Les Pierres de Serpent – GREW – Musæum Regalis Societatis (1681)

or a
Catalogue & Deſcription
Of the Natural and Artificial
Belonging to the
And preſerved at
Gresham Colledge.






The SERPENT-STONE. Said by ſome, to be factitious, By others, to be a Natural Animal Stone. Particularly by Sir Philiberto Vernatti, an obſerving Perſon, to be taken out of the Head of a Serpent in Java, from whence it was ſent by him hither. It ſeems to be that called Bulgolda, which Boetius, out of Ferdinando Lopez, ſaies is taken out of the Head of an Animal, which the Indians call Bulgoldalf. Whether it be natural or artificial, I ſhall here deſcribe it.

’Tis about 3/4 of an inch long, above 1/2 over, and 1/4 thick ; flat and almoſt orbicular, like a Cowſlip-Cake, or other like Confection. All round about very ſmooth, and ſhining, for the greater part, black; but with ſome aſh-colour intermixed; ſo as to look like a River-pebble. But of a ſubſtance ſoft and friable, like the Oriental Bezoar. And in like manner, as the ſame Stone, is eaſily diſſolved with any Nitrous Spirit dropped upon it, but not with other Acids. Which is to me an argument that it grows within ſome Animal: it being the nature of moſt Animal-Stones, to be diſſoluble only by Nitrous Spirits.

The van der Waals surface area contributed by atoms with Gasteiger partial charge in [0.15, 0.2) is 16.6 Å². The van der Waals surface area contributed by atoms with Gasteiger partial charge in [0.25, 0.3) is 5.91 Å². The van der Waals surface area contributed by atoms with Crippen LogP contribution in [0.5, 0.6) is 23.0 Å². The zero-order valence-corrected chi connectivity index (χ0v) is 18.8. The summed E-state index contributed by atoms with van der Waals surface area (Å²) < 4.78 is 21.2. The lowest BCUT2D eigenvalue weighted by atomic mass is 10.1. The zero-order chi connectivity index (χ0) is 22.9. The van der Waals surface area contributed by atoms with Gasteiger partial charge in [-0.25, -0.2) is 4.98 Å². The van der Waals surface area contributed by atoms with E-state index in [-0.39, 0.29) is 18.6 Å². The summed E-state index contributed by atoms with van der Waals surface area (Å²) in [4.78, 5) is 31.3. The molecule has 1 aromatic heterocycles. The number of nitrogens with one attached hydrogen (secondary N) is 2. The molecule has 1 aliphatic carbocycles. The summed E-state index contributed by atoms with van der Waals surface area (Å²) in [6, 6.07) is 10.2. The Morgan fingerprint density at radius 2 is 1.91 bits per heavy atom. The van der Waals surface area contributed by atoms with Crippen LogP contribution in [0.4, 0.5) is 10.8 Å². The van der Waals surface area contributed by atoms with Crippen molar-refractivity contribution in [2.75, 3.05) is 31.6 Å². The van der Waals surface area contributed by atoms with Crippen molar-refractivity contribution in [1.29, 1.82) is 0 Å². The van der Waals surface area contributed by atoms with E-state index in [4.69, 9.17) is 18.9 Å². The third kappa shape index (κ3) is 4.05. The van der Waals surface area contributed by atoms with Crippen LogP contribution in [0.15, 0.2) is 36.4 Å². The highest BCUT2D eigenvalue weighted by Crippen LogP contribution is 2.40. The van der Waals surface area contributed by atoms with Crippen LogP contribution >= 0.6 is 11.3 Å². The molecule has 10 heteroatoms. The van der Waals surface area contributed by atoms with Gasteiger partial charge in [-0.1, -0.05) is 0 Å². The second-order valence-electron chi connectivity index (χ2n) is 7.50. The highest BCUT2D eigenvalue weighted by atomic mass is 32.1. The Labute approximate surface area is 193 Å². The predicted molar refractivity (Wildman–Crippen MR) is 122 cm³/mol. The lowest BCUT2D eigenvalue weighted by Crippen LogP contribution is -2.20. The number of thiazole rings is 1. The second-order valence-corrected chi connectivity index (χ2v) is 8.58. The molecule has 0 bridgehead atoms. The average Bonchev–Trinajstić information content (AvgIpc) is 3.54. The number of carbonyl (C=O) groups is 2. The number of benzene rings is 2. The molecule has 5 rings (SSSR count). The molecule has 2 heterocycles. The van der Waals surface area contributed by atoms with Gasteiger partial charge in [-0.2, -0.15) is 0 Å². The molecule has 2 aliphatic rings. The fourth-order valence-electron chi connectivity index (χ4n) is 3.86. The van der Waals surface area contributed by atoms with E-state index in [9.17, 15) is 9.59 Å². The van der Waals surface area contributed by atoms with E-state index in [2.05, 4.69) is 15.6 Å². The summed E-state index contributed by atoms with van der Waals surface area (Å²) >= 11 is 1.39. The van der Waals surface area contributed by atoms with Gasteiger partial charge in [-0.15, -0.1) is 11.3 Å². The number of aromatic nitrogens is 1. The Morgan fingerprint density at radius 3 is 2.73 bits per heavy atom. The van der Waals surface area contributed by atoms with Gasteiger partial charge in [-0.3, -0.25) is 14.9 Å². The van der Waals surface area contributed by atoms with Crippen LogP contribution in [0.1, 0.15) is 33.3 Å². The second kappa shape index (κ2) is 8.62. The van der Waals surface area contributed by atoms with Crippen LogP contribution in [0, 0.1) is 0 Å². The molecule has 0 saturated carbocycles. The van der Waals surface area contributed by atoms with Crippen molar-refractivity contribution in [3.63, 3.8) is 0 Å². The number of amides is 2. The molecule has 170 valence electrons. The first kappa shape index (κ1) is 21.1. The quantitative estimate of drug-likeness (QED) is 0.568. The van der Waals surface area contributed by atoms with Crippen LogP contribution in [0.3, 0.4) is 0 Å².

Sir Philiberto (a) amongſt other paſſages of this Stone, ſaith, That if it be laid to a Wound, made by any Venimous Creature, it is ſaid to ſtick to it, and ſo to draw away all the Venime. And the like I have heard affirmed of the ſame Stone by a Phyſitian of Note in this City.

(a) Philoſoph. Tranſ. N.6.

GREW, Nehemiah. Musæum Regalis Societatis. Or a Catalogue and Description of the Natural and Artificial Rarities belonging to the Royal Society and preserved at Gresham Colledge. Whereunto is Subjoyned the Comparative Anatomy of Stomachs and Guts. Part I, Sect. III, London, 1681, p.52.

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